Monday, May 20, 2013

To Work or Not to Work?

Trying to write documentation for software that should not need documenting.  It's perfectly obvious what the user needs to do.  So the question is, continue working on the documentation or go search for stray chin hairs in the magnifying mirror?  Ah, the perks of being self-employed!

Monday, May 6, 2013

Don't Hit Your Kids

I can't believe I even have to say this.  Don't hit your kids.

1.  They are smaller than you but they won't ALWAYS be smaller than you and all you've done is taught your child that smacking someone weaker than themselves is OK.  That won't sound like such a great idea when your baby boy or girl is towering over you by about 6 inches and outweighs you by 30 pounds.

2.  How would you like it if your boss came up and whacked you every time you added up a column of numbers wrong or if you were late to work by 1 minute?  It's not nice.

3.  If you don't want to raise violent children, then don't model violence in the home.  They do what they see and this can make them mighty unpopular with the administrators at school later on.  Save yourself the trouble now and stop raising violent kids.

4.  It may be tempting to give the kid a quick push, shove, whack, etc. but act your age!  You are supposed to be in control of your own temper by the time you are old enough to have kids.

5.  It doesn't work.  No, really.  It doesn't work.  Yeah, yeah.  I've heard it over and over, "My parents spanked/hit me and I turned out OK."  No, you turned out to be a person who would hit little kids.  That's NOT OK.  Jeeze, do you think it's OK to kick puppies too?  I had a father who was a proponent of corporal punishment and all it did was teach me that he was an asshole.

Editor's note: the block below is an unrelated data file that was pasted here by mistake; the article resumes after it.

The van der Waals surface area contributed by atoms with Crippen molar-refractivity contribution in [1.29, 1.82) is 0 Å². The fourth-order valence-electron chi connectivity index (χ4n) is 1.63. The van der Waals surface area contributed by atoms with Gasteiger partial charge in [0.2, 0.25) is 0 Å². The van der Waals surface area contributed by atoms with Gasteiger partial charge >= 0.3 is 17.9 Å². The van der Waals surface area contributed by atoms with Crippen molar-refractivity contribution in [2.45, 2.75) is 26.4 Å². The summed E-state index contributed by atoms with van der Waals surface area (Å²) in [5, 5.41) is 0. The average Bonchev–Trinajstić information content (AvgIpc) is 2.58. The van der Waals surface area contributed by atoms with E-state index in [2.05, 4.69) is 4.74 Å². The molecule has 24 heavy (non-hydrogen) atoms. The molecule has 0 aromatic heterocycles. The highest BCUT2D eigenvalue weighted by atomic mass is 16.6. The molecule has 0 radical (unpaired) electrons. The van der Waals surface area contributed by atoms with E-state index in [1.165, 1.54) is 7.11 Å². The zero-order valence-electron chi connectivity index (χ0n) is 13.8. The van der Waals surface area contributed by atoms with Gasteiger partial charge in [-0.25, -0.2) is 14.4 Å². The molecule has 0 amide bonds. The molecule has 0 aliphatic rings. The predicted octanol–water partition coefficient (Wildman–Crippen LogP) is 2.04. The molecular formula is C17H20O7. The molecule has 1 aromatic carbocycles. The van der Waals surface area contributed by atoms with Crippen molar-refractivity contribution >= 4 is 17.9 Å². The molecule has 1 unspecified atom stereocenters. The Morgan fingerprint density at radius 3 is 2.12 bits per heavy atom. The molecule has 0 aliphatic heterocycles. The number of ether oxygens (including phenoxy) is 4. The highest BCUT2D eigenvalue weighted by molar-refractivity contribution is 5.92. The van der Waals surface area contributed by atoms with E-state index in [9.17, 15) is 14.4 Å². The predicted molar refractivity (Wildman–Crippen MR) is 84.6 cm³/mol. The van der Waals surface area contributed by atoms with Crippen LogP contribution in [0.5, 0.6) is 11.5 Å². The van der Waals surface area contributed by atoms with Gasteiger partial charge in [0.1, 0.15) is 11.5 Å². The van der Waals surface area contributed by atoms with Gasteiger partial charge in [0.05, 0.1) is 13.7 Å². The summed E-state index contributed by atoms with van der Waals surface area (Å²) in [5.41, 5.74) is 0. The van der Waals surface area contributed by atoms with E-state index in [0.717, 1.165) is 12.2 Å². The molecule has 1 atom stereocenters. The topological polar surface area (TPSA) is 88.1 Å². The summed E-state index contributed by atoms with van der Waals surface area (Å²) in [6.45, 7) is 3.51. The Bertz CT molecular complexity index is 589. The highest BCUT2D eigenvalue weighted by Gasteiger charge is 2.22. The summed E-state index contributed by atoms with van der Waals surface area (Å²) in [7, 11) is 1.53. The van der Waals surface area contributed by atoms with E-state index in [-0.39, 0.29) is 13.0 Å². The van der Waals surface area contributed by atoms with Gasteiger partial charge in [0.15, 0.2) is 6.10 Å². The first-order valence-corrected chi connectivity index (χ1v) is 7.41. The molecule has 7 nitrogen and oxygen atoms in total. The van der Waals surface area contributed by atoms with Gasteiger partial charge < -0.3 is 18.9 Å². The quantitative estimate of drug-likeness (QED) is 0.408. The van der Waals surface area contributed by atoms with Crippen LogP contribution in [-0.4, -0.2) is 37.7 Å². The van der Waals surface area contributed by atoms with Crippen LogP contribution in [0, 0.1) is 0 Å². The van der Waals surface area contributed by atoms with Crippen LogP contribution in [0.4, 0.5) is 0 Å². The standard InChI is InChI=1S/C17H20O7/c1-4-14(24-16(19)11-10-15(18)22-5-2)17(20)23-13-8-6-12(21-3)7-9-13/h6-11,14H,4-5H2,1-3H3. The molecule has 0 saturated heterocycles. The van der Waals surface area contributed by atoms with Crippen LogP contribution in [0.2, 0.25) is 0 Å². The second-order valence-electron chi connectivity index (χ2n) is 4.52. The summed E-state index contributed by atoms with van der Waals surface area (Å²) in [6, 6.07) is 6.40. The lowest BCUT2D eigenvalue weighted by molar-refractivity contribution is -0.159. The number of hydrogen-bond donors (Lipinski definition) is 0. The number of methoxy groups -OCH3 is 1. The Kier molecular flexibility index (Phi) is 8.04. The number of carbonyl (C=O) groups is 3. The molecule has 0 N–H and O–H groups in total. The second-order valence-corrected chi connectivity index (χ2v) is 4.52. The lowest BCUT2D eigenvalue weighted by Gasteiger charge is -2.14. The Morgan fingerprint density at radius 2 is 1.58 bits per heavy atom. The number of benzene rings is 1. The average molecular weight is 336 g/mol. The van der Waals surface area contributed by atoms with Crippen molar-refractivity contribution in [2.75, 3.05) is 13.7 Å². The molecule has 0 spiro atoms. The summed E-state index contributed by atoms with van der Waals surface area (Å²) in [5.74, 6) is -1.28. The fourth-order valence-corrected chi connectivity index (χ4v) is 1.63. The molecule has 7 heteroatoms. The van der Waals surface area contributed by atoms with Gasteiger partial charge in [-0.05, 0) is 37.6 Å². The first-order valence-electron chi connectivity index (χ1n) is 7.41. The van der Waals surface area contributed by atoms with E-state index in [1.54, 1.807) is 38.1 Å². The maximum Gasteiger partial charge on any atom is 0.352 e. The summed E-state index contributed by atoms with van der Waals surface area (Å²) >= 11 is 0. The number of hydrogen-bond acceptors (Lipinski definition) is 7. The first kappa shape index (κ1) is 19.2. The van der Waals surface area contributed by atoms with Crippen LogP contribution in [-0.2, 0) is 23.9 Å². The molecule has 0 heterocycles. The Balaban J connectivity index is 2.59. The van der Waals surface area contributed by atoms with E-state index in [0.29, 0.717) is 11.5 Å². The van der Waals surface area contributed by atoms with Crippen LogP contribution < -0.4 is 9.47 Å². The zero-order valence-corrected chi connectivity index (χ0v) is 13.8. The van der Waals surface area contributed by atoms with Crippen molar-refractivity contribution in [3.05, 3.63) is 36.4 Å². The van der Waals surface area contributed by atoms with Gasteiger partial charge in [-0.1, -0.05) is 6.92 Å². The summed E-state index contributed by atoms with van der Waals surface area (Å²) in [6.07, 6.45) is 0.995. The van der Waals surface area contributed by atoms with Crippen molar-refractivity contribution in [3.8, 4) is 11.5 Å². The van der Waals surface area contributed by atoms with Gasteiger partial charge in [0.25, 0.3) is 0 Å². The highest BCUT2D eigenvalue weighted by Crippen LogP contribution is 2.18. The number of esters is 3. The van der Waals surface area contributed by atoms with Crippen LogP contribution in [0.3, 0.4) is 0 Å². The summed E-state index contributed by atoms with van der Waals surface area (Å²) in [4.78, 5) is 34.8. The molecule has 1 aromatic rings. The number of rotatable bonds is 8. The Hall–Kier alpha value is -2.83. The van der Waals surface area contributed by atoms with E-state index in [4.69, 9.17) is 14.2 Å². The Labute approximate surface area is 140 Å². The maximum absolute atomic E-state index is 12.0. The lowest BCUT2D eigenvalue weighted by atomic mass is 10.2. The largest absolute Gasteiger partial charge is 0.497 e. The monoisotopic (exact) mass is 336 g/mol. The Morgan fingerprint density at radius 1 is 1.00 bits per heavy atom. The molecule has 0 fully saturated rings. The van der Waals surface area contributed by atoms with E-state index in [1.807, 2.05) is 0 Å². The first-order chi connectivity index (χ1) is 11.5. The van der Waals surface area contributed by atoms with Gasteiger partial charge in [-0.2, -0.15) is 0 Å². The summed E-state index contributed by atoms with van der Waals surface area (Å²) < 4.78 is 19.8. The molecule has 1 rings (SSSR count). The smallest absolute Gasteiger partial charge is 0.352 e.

6.  There really are better ways of dealing with kids who are acting up.  If they are too small to reason with then STOP TRYING TO REASON WITH THEM.  Simply remove them from the situation.  I've found that  a firm hold on the child along with a soft "Shhhhhh" repeated into his/her ear can really help.

7.  Whispering is more effective than shouting.  I am serious.  Try it.

8.  If the child is old enough to talk then time-outs can be very useful.  Again, it's removal from the situation that's causing a problem.

9.  As they get older yet, you have to find out what they value most and then take it away from them.  Cell phone?  Gone.  Video games?  Gone.  TV?  Gone.  Yes, it's OK to take their bedroom door off the hinges to prevent door slamming tantrums.  No good behavior, no door, no privacy.  You'll be surprised how fast that works.

10.  HUMOR!!!!!!  More bad behavior can be derailed by humor than any smack down.  As soon as they understand English the old "I'll bet you can't keep from smiling" trick works almost every time!  Do something stupid, make a dumb joke.  Sometimes it will just piss them off more but very often it will break the tension.

11.  Misdirection.  OK, we all know this one.  Change the subject, give the child a different toy, move to another location.

And then, there are times when you just have to wait it out and here's where you have to become the adult.  Do not give in to the temptation to lash out either physically or verbally. This is a test of your character and you don't want to fail because your children are watching - you want them to develop character so show them how it's done.

Public Restroom Stupidity

If I were king...

In this health conscious era when we've all become germophobes I still cannot figure out why we don't have regulations regarding restroom doors.  It makes no sense for the doors to open inwards.  You come in with (presumably) germy hands, get them even germier in the restroom, wash them thoroughly and then have to grasp the door handle and PULL to get out and you KNOW that you are probably one in 100 people who wash their hands properly.